In November, we posted an article on the commuting habits of those of us who work on the Rostie Group floor. All of the people interviewed took various transportation modes; almost all said their commute included a walk from Union Station. At the time of the interview, the pedestrian bridge wasn’t completed, yet. The only option for walking down from Union to the office at time was on Bay Street. With the bridge completed now, we wanted to know how many people used it. We surveyed 30 people on our floor. This is what we found out from 28 of them. Out of those surveyed, 46% said they used it everyday, 50% sometimes, and 4% never.
We like to think the above data is fairly representative of every floor in both office towers at the WaterPark Place. If our data is any indication, people who work in these buildings have found it useful. In a larger context though, what use does the new pedestrian bridge have to the South Core in particular and to downtown in general?
The south end of the bridge in the WaterPark Place building
Walkability is a desired feature in contemporary urban theories. It is the measure of the “health” of an urban area. Moreover, in terms of real estate market, a neighborhood’s value is a function of its walkability as it has health, safety, and economic benefits for residents. By cutting down on gas emission, it also contributes to a healthier environment. Walk Score, a website dedicated to rating neighborhoods’ walkability, gives our area 93%. Any neighborhood with that score according to the website is considered “Walker’s Paradise”, meaning amenities in this area are in a reasonable walking distance. From our experience, too, we found this to be true.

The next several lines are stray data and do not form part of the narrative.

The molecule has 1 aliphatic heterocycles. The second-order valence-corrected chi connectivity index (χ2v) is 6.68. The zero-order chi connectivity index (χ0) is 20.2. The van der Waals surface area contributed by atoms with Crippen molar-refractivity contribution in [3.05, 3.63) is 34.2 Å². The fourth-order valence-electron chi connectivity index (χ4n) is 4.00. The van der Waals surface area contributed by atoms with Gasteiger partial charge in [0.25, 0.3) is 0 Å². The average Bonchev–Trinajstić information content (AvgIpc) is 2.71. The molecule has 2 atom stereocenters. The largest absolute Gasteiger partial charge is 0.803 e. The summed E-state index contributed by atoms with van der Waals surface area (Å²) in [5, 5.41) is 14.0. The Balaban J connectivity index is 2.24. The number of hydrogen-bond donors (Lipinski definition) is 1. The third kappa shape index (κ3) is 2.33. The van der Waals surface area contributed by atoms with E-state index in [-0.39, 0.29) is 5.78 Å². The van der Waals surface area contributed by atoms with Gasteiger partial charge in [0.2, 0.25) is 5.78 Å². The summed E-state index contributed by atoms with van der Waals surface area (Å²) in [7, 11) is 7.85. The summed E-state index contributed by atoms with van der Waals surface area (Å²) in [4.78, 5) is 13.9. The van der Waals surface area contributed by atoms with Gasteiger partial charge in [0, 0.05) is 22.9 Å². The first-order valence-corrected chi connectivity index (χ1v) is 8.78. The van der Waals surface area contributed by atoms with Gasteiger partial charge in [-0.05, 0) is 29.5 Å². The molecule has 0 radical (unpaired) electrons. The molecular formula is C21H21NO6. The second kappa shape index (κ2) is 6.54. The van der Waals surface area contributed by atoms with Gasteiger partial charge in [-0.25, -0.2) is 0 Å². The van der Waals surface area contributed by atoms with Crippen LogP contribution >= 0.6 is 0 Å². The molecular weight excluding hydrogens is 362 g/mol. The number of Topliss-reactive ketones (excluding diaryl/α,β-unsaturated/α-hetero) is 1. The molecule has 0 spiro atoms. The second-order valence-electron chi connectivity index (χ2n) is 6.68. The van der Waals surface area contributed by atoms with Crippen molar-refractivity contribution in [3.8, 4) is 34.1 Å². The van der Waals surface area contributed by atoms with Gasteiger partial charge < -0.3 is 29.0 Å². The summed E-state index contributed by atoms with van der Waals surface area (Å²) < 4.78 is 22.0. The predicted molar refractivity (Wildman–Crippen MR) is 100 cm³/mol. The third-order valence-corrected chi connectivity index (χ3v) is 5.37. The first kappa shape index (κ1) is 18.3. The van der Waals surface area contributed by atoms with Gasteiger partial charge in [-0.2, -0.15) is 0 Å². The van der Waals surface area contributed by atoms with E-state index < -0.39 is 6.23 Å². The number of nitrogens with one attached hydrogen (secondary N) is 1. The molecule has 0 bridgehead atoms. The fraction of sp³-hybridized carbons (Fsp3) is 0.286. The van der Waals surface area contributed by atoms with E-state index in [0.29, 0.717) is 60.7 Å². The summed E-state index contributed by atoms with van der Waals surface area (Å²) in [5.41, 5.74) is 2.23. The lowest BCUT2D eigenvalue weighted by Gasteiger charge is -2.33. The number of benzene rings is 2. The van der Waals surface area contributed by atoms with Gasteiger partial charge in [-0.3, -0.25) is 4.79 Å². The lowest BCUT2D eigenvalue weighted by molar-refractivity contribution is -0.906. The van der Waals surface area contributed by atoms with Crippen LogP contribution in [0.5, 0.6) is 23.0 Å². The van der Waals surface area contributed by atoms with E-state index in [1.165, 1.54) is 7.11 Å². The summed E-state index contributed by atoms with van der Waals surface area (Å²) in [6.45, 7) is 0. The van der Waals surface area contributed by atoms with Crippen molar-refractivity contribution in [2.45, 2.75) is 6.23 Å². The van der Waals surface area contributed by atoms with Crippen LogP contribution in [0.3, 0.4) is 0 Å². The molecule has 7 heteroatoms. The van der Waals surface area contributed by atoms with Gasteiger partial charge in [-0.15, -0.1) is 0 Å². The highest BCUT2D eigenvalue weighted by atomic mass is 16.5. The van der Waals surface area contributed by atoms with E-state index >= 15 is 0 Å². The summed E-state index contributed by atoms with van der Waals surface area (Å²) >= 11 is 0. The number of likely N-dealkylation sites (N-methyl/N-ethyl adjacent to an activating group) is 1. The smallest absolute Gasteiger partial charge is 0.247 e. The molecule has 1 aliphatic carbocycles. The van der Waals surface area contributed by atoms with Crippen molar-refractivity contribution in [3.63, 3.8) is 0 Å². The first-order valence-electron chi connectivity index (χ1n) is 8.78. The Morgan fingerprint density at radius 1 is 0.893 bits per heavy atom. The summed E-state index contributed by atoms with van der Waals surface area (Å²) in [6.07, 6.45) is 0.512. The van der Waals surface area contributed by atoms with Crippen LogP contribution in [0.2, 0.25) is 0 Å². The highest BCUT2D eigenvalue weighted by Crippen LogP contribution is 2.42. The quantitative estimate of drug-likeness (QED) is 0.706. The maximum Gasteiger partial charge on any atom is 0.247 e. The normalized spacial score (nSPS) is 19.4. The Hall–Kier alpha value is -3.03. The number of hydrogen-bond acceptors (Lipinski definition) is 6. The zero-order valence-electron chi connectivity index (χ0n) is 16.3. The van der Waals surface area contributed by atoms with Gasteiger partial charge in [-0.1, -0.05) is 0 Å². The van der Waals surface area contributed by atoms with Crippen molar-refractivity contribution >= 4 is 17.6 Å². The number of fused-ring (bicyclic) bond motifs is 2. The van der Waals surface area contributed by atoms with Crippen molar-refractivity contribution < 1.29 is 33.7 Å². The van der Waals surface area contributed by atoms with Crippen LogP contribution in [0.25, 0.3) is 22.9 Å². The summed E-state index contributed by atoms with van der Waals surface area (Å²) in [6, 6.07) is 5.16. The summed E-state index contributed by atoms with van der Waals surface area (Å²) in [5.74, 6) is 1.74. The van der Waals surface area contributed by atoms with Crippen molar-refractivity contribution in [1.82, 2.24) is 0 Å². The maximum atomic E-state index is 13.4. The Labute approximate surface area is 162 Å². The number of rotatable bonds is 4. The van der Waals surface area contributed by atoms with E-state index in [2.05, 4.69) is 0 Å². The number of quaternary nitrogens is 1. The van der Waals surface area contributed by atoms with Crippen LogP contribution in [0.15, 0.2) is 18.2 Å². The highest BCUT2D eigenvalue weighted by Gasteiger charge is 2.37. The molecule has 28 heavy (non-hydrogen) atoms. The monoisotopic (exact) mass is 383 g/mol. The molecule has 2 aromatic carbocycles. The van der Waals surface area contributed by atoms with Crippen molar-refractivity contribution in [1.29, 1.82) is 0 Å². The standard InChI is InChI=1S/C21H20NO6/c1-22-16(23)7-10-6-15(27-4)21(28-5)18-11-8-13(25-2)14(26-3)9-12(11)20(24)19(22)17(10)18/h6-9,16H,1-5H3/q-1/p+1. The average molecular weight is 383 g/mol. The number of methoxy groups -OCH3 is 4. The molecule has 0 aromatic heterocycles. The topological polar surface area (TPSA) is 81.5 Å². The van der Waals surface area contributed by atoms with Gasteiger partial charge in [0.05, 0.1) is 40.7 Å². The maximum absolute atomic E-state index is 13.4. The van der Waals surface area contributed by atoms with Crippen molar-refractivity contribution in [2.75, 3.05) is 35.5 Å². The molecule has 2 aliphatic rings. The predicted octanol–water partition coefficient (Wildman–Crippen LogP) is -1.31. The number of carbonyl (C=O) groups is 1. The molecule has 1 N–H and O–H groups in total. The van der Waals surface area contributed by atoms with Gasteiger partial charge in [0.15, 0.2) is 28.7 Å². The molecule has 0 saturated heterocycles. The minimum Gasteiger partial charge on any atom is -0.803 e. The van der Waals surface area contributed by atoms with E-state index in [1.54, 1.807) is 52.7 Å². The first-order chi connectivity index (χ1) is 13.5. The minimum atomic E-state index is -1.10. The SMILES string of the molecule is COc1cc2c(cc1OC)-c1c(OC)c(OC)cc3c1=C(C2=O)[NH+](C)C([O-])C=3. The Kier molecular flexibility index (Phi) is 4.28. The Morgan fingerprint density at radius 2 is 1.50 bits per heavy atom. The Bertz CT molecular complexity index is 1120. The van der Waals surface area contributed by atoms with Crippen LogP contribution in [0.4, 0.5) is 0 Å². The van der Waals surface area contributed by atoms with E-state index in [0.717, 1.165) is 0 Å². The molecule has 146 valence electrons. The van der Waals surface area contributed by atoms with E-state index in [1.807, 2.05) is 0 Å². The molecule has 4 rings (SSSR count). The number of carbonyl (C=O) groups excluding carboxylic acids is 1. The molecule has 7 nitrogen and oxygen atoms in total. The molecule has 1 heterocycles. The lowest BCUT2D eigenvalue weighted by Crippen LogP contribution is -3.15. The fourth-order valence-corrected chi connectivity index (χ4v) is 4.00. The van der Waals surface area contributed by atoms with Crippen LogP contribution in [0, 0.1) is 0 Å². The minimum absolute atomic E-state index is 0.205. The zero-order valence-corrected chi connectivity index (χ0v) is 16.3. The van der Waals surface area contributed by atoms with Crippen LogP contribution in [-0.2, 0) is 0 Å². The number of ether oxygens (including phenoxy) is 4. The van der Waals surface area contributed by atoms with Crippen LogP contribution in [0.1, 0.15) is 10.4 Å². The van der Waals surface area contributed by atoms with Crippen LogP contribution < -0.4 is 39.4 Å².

However, the walk in this area is less than appealing. The unattractive sidewalks, traffic noise, construction, long traffic light stops, and unpleasant weather take the fun out of it. Enter the new pedestrian bridge. No one would have to contend with all that unpleasantness. The new bridge adds friendliness and comfort to mere walkability.
A section of the bridge above Harbour Street
Designed by WZMH Architects, the bridge extends from the Air Canada Center, crosses the Harbour Plaza, which is under construction, and ends in the lobby of WaterPark Place. Between the ACC and Harbour Plaza, the bridge is sandwiched between Lake Shore Boulevard West from below and the Gardiner Expressway from above. The extension from the Plaza is suspended above Harbour Street.
The bridge is constructed of concrete, metal, and glass. Unlike the rest of the PATH system which is burried underground, it is filled with natural light and views of the outside. Aesthetically, it possesses a Modernistic character. It also introduces variety to the concrete and asphalt of the highway. With its lights on, its aesthetic appeal is more pronounced at night.
The bridge provides a more convenient connectivity to and within the South Core, which includes the waterfront, major cultural centers, a transportation-hub, mixed use buildings, condos, as well as office towers. It also serves as an extension of the downtown underground pedestrian walkway, PATH system, that starts at the intersection of College and Yonge Streets. In a weather like today, to be able to walk from College and Yonge Streets to Bay and Queens Quay sheltered from the elements and while enjoying the walk is not an easy feat.
The bridge at night
We would be curious to see any change in traffic in warm weather. Out of the 30 people we surveyed, 43% said they would use the pedestrian bridge in all weathers, while the rest 57% said no.
By Mahtot Gebresselassie (www.outlierplan.com)